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There are two broad views on our newly resurgent global bubbles--the increase in asset prices in emerging markets, fuelled by capital inflows, with all the associated bells and whistles (including dollar depreciation). These run-ups in stock market values and real estate prices are either benign or the beginnings of a major new malignancy. The benign view, implicit in Secretary Geithner’s position at the G20 meeting last weekend, is most clearly articulated by Frederic (Ric) Mishkin, former member of the Fed’s Board of Governors and author of "The Next Great Globalization: How Disadvantaged N

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Oftentimes when you debate a skeptic of structural reform on Wall Street, the skeptic will say something like: "Why are you so worked up about 'too big to fail'? Lehman was far from the biggest bank on Wall Street, but it caused plenty of damage." If anything, "too-interconnected-to-fail" is the real issue, they'll say--implying that this makes addressing the problem utterly futile, since severing interconnections is a lot harder than limiting bank size. In my experience, this can temporarily wrong-foot you long enough for the other person to seize the rhetorical advantage.

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Very interesting development on the "too big to fail" front today: The Journal reports that Colorado Rep. Ed Perlmutter is planning an amendment to the systemic risk bill currently before the House Financial Services committee. The amendment would partly revive certain New Deal-era restrictions on banks:  Rep. Ed Perlmutter (D., Colo.) is working on a separate amendment that would allow bank regulators to impose restrictions prohibiting certain companies from operating both a commercial bank and an investment bank if capital reserves fall below a certain level.

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Josef Ackermann, chief executive of Deutsche Bank and chairman of the Institute of International Finance (an influential group, reflecting the interests of global finance in Washington) is opposed to breaking up big banks. According to the FT, he said, “The idea that we could run modern, sophisticated, prosperous economies with a population of mid-sized savings banks is totally misguided.” This is clever rhetoric--aiming to portray proponents of reform as populists with no notion of how a modern economy operates. But the problem is that some leading voices for breaking up banks come from peop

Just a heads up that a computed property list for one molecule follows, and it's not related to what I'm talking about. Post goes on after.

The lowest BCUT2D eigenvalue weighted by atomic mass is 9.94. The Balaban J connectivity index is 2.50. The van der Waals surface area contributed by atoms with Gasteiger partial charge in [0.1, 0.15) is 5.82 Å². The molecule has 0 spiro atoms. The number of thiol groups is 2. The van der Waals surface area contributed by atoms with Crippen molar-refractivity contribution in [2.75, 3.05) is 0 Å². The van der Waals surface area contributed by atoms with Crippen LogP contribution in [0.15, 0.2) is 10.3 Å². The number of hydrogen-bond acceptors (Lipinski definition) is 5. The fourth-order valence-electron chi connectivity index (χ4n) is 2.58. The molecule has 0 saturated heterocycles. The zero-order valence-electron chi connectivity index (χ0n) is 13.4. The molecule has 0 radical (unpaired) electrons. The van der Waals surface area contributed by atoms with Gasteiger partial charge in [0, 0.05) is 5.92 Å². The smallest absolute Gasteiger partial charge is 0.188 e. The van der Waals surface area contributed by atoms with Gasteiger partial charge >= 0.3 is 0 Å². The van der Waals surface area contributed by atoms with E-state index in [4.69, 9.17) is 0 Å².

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It was Halloween 2001, and Kennesaw State freshman Nick Ayers was sitting anxiously in an Atlanta airplane hangar. A friend had recommended him for a campaign position with Republican state senator Sonny Perdue, who was mounting a long-shot gubernatorial run against Democratic incumbent Roy Barnes. The portly, middle-aged politician disembarked his Bellanca Super Viking and, as Ayers recounts the story, walked down the stairs holding a lid-less cup of coffee. Eager to make a good first impression, the nervous blonde teenager extended his hand for a firm shake.

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That's the conclusion of a new St. Louis Fed study by David Wheelock and Paul Wilson. In the two decades between the mid-80's and 00's, the number of commercial banks fell by 50% while the average size per institution surged by an inflation-adjusted 500%.

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The big market paradox of the past few months has been the differing signals coming out of the stock and U.S. Treasury markets. Stock prices have been roaring since early March, up over 50%. That should be a strong signal that economic conditions are on the upswing. But even though today's GDP report does show that the recession may have ended in the second quarter, Treasury yields have remained flat since the spring -- showing that there are some big doubts about the strength of a recovery. But Paul McCulley at Pimco says that this isn't really any sort of paradox at all.

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David Wessel has a column in today’s Wall Street Journal laying out three approaches to solving our Too Big Too Fail (TBTF) problem. The first two amount to different ways of “busting them up,” as Wessel puts it.

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Yesterday's Wall Street Journal had a pretty encouraging profile of Dan Tarullo, the Obama-appointed Fed governor. Take, for instance, this passage:  Inside the Fed, where Mr. Tarullo succeeded a Bush-appointed free-market economist in the banking oversight post, the transition hasn't been seamless. Some Fed officials said privately Mr. Tarullo can have an overbearing skepticism of banks and supervisors. Some Fed staffers are so wary of being second-guessed they ask him to approve even mundane bank applications. Sounds pretty good to me.

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On Wednesday, Dan Tarullo, a governor of the Federal Reserve and distinguished law school professor, dismissed breaking up big banks as “more a provocative idea than a proposal” and instead put almost all his eggs in the “creation by Congress of a special resolution procedure for systemically important financial firms.” He stressed: “We are hopeful that Congress will, in its legislative response to the crisis, include a resolution mechanism and an extension of regulation to all systemically important financial institutions” (full speech). This put him strikingly at odds with Mervyn King, gove

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